$|\mathbf{a}|=2\sqrt{7}/5$, $|\mathbf{b}|=\sqrt{3}/2$, and $|\mathbf{c}|=13\sqrt{3/14}/5$.
The initial tetrahedron $T_0=\mathrm{conv} \{\mathbf{r}_i \mid i=1,2,3,4\}$
is the convex hull of four vertices whose coordinates are given in Table 1;
it is a regular tetrahedron of unit edge length.
The group of isometries is the group of crystallographic type $C2/c$
generated by the translations $\mathbf{a}$, $\mathbf{b}$,
and $\mathbf{d}_x=\frac{1}{2}\mathbf{b}+\frac{1}{2}\mathbf{c}+x\mathbf{a}$ ($29/56\le x\le9/14$),
by the inversion about the point $0$, and by the rotation by 180 degrees about the axis
$\{\frac{1}{4}\mathbf{a}+t\mathbf{b} \mid t \in \mathbb{R}\}$ [Mer92].
This space group has a point group of order 4 and its
translations generate a centered monoclinic point lattice. The construction is
summarized in Table 1.

fundamental tetrahedron | $T_0=\mathrm{conv} \{\mathbf{r}_i \mid i=1,2,3,4\}$ $\mathbf{r}_{1}=\frac{27}{28}\mathbf{a}-\frac{7}{30}\mathbf{b}+\frac{10}{39}\mathbf{c}$ $\mathbf{r}_{2}=\frac{1}{4}\mathbf{a}-\frac{9}{10}\mathbf{b}$ $\mathbf{r}_{3}=\frac{1}{14}\mathbf{a}+\frac{1}{10}\mathbf{b}+\frac{5}{13}\mathbf{c}$ $\mathbf{r}_{4}=\frac{3}{7}\mathbf{a}+\frac{1}{10}\mathbf{b}-\frac{5}{13}\mathbf{c}$ |

other tetrahedra in the unit cell | $T_1=R_2(T_0)=\mathrm{conv} \{\frac{2}{3}(\mathbf{r}_2+\mathbf{r}_3+\mathbf{r}_4)-\mathbf{r}_1,\mathbf{r}_2,\mathbf{r}_3,\mathbf{r}_4\}$ $T_2=I(T_0)=-T_0$ $T_3=I(T_1)=-T_1$ |

space group generators | translations by $\mathbf{a}$, $\mathbf{b}$, $\mathbf{d}_x=\frac{1}{2}\mathbf{b}+\frac{1}{2}\mathbf{c}+x\mathbf{a}$ $I=$ inversion about $0$ $R_2=$ two-fold rotation about $\{\frac{1}{4}\mathbf{a}+t\mathbf{b} \mid t \in \mathbb{R}\}$ |

packing fraction | $100/117$ |

coordinate basis for which tetrahedra are regular with unit edge length | $\mathbf{a}=(2\sqrt{7}/5,0,0)$ $\mathbf{b}=(0,\sqrt{3}/2,0)$ $\mathbf{c}=(0,0,13\sqrt{3/14}/5)$ |

By construction, each tetrahedron in the packing is the image of $T_0$ under an isometry in the group. We have immediately then that all tetrahedra are congruent with $T_0$, that the packing is invariant under the action of the group, and that the group acts transitively on individual tetrahedra. As the tetrahedra divide into four orbits of the lattice translations, the packing fraction is given by $$\phi=\frac{4 \mathrm{vol}(T_0)}{|\det([\mathbf{a},\mathbf{b},\mathbf{d}_x])|} =\frac{4 (\sqrt{2}/12)}{|\mathbf{a}||\mathbf{b}||\mathbf{c}|/2} =\frac{100}{117}$$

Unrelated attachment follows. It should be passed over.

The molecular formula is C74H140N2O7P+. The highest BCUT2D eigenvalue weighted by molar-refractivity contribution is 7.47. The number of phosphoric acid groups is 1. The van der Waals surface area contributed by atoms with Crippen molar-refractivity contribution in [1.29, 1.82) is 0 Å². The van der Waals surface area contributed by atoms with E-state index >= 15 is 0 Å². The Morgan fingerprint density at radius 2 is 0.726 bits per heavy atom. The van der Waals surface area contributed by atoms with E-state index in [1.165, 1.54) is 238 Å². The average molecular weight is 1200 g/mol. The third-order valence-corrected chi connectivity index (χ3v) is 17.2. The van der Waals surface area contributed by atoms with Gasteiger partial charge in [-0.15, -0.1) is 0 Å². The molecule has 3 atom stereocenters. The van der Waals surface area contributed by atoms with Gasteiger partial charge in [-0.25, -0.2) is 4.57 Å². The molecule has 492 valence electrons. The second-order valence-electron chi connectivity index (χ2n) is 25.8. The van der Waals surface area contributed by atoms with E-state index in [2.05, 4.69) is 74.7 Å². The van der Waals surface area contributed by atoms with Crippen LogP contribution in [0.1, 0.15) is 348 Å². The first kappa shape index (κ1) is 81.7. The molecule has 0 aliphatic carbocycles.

All that is left then to prove the theorem is to verify that the arrangement of tetrahedra thus constructed is indeed a packing. As the packing is transitive (in the sense that its symmetry group acts transitively on the constituent tetrahedra), it is enough to check that one tetrahedron, $T_0$, does not overlap any other tetrahedron. By means of a closest-lattice-point algorithm such as the one in [AEVZ02], we generate a list of all tetrahedra whose centroid is, for any $29/56\le x\le9/14$, at a distance less than $\sqrt{3/2}$ from the centroid of $T_0$. There are 46 such tetrahedra. All other tetrahedra have circumspheres which do not intersect the circumsphere of $T_0$, and therefore they do not intersect $T_0$. For each tetrahedron in the list we can establish the existence of a separating plane separating it from $T_0$. Two tetrahedra have no overlap if and only if they are separated by a plane, and moreover, such a plane always exists which passes through three of the eight vertices of the two tetrahedra. By exhaustively verifying that one of the finitely many planes that pass through three of the vertices separates the two tetrahedra, we establish that each tetrahedron in the list can be separated from $T_0$. ☐

Note that the above construction, which uses a specific orthogonal coordinate basis $\{\mathbf{a},\mathbf{b},\mathbf{c}\}$, is a special case of a general family of packings of non-regular tetrahedra that can be obtained using the same construction, but with a general monoclinic coordinate basis ($\mathbf{a}\cdot\mathbf{b}=\mathbf{b}\cdot\mathbf{c}=0$). Each of these more general packings is an image of a packing in the original family under an affine map from a three-parameter family (not counting pure dilation). As the lack of overlap between tetrahedra and the packing fraction are both affine-invariant, these are also transitive packings of the same packing fraction.